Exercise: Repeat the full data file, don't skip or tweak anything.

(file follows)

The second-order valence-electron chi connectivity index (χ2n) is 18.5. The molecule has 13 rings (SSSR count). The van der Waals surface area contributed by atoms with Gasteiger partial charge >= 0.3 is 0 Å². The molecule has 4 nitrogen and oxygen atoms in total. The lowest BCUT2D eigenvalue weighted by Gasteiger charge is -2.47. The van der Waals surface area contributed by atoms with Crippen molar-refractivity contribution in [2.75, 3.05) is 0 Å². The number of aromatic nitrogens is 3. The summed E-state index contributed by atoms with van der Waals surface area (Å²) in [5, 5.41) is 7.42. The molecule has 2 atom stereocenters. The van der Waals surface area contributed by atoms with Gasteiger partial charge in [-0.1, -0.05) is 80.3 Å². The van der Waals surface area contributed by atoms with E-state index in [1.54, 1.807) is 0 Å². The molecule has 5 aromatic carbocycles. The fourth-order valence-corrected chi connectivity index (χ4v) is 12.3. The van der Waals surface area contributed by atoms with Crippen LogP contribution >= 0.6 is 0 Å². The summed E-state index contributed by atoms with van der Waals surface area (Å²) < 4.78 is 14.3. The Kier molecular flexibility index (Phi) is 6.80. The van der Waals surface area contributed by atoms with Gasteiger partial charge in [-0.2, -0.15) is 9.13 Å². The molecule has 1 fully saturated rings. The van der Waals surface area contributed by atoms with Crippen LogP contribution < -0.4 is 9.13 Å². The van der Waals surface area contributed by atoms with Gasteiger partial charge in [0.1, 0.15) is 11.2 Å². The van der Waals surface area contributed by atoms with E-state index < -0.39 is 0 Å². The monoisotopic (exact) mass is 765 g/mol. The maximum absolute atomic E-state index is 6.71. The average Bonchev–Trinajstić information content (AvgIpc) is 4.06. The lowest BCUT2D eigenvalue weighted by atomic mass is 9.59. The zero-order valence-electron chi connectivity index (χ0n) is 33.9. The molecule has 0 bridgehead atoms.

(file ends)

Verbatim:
The second-order valence-electron chi connectivity index (χ2n) is 18.5. The molecule has 13 rings (SSSR count). The van der Waals surface area contributed by atoms with Gasteiger partial charge >= 0.3 is 0 Å². The molecule has 4 nitrogen and oxygen atoms in total. The lowest BCUT2D eigenvalue weighted by Gasteiger charge is -2.47. The van der Waals surface area contributed by atoms with Crippen molar-refractivity contribution in [2.75, 3.05) is 0 Å². The number of aromatic nitrogens is 3. The summed E-state index contributed by atoms with van der Waals surface area (Å²) in [5, 5.41) is 7.42. The molecule has 2 atom stereocenters. The van der Waals surface area contributed by atoms with Gasteiger partial charge in [-0.1, -0.05) is 80.3 Å². The van der Waals surface area contributed by atoms with E-state index in [1.54, 1.807) is 0 Å². The molecule has 5 aromatic carbocycles. The fourth-order valence-corrected chi connectivity index (χ4v) is 12.3. The van der Waals surface area contributed by atoms with Crippen LogP contribution >= 0.6 is 0 Å². The summed E-state index contributed by atoms with van der Waals surface area (Å²) < 4.78 is 14.3. The Kier molecular flexibility index (Phi) is 6.80. The van der Waals surface area contributed by atoms with Gasteiger partial charge in [-0.2, -0.15) is 9.13 Å². The molecule has 1 fully saturated rings. The van der Waals surface area contributed by atoms with Crippen LogP contribution < -0.4 is 9.13 Å². The van der Waals surface area contributed by atoms with Gasteiger partial charge in [0.1, 0.15) is 11.2 Å². The van der Waals surface area contributed by atoms with E-state index < -0.39 is 0 Å². The monoisotopic (exact) mass is 765 g/mol. The maximum absolute atomic E-state index is 6.71. The average Bonchev–Trinajstić information content (AvgIpc) is 4.06. The lowest BCUT2D eigenvalue weighted by atomic mass is 9.59. The zero-order valence-electron chi connectivity index (χ0n) is 33.9. The molecule has 0 bridgehead atoms.